“Each of us views life through a one-of-a-kind lens and makes a one-of-a-kind inner map of the world around us.” – Patricia Lynne Duffy
Patricia Lynne Duffy is a UN language instructor and co-founder of the American Synesthesia Association. For her, words appear as colours, and for other synesthetes, music can be seen in colour as well as being heard, or sounds can be heard in response to certain smells or tastes. It’s fair to say that for most of us, the idea of seeing or hearing sounds in colour is quite a stretch, but it serves to demonstrate that as individuals, we each have a different “lens” through which we view the world around us. As Patricia puts it, “I am fascinated by the fact that each time any of us looks at the world each sees it in a way never been seen before; filtered through our one-of-a-kind neural patterns, as unique as our fingerprints.”
Katherine Ramsland is a professor of forensic psychology at DeSales University in Pennsylvania. She believes that we each have a CPS (Cognitive Positioning System) that can be likened to a GPS in that both systems are concerned with where we are in the world. However, where a GPS can give you a physical location on a world map, a CPS can only frame how you see the world around you, affecting your perspective, interpretations, and ultimately the decisions you make.
Your CPS operates in your subconscious. The repeated messages and “learnings” of life such as stereotypes, gender roles, and rules of thumb create a mental map of beliefs, opinions, and needs that you subconsciously use to interpret situations and navigate through life. The human brain likes clarity, it doesn’t like ambiguity, and for this reason, we tend to believe the first thing that makes sense to us rather than sift through all other possibilities. Of course, what we believe to be right is based on our perception of what’s right, but we each view the world from a unique perspective, so who’s right?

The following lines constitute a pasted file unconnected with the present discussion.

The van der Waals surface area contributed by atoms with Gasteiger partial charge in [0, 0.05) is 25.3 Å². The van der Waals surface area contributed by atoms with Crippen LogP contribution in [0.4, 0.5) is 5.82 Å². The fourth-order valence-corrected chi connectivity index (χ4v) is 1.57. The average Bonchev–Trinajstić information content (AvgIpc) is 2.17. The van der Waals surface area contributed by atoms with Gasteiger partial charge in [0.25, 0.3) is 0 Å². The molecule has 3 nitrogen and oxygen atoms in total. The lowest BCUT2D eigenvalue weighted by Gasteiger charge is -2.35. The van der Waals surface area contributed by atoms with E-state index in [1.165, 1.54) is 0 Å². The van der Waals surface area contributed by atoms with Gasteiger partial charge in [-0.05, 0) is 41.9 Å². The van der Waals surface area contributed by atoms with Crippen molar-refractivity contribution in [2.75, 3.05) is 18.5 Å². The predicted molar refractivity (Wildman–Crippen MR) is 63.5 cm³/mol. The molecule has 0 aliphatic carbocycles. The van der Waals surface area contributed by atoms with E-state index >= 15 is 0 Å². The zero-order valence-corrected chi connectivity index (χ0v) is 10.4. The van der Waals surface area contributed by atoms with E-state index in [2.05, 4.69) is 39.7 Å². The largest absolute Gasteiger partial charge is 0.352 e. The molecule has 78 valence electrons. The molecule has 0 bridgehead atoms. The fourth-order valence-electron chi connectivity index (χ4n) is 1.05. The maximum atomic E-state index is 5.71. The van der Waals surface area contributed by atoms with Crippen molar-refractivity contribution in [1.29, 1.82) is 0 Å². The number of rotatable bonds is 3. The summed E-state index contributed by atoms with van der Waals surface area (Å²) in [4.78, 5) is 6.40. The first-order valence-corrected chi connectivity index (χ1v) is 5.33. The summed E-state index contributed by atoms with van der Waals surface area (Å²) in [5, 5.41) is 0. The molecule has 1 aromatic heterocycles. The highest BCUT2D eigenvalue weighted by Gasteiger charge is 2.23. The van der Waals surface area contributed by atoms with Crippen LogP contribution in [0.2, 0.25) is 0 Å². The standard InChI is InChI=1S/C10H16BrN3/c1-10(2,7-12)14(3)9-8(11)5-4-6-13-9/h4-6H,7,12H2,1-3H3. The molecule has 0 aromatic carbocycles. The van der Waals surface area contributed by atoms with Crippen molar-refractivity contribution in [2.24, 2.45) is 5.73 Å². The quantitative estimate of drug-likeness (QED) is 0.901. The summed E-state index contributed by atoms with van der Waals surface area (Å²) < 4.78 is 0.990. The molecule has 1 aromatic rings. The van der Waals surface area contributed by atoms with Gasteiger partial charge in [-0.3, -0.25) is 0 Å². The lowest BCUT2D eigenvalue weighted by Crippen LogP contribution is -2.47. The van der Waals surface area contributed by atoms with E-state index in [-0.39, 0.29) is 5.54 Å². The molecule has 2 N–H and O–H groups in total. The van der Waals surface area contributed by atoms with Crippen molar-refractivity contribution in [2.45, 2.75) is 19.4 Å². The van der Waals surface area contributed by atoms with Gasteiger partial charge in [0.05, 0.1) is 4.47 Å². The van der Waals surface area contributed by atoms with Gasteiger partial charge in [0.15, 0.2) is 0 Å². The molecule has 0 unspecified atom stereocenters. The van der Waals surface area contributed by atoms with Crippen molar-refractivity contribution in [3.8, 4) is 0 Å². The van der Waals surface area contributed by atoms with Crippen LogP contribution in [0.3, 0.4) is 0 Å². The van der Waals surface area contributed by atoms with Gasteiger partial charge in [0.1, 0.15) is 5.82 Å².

“A cognitive positioning system develops from experience and education, both of which are filtered through the brain’s defaults. Some of these defaults are just part of being human, while others are part of being you.” – Katherine Ramsland
Some of the information we take in from the world around us is consciously filtered (rational thinking) but some is subconsciously filtered, making it intuitive thinking. Intuitive responses to situations are automatic, and they’re highly influenced by emotion, meaning there’s huge potential for flawed thinking and skewed personal bias. We make automatic judgements based on our CPS – but our CPS is limited by our own mental map. For this reason, the learnings and influences we use to create our CPS have a huge impact on the way we view the world around us.
To change your world, change your thinking… Your inner world (subconscious) is constantly interacting with your outer world, so if you want to see and experience the world differently, the process begins by learning how to open your mind to new perspectives and a different way of thinking. As philosopher Friedrich Nietzsche once said, “There are no facts, only interpretations.”
Don MacNaughton is a High-Performance Coach, Mentor and Key Note Speaker.
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